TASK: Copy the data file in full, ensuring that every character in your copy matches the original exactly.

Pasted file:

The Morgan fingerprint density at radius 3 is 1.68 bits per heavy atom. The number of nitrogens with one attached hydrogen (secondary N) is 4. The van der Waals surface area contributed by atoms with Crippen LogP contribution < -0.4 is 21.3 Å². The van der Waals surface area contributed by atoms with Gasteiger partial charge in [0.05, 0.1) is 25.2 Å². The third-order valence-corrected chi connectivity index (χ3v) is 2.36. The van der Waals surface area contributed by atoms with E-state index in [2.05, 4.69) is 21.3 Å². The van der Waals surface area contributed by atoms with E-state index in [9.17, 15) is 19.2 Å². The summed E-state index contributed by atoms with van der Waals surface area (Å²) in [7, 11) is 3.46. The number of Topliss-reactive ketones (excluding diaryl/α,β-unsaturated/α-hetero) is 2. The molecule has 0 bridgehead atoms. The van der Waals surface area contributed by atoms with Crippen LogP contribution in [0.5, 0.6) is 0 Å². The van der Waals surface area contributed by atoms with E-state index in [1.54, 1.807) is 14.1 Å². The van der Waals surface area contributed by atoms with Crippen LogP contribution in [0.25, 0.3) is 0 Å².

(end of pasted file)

The Morgan fingerprint density at radius 3 is 1.68 bits per heavy atom. The number of nitrogens with one attached hydrogen (secondary N) is 4. The van der Waals surface area contributed by atoms with Crippen LogP contribution < -0.4 is 21.3 Å². The van der Waals surface area contributed by atoms with Gasteiger partial charge in [0.05, 0.1) is 25.2 Å². The third-order valence-corrected chi connectivity index (χ3v) is 2.36. The van der Waals surface area contributed by atoms with E-state index in [2.05, 4.69) is 21.3 Å². The van der Waals surface area contributed by atoms with E-state index in [9.17, 15) is 19.2 Å². The summed E-state index contributed by atoms with van der Waals surface area (Å²) in [7, 11) is 3.46. The number of Topliss-reactive ketones (excluding diaryl/α,β-unsaturated/α-hetero) is 2. The molecule has 0 bridgehead atoms. The van der Waals surface area contributed by atoms with Crippen LogP contribution in [0.5, 0.6) is 0 Å². The van der Waals surface area contributed by atoms with E-state index in [1.54, 1.807) is 14.1 Å². The van der Waals surface area contributed by atoms with Crippen LogP contribution in [0.25, 0.3) is 0 Å².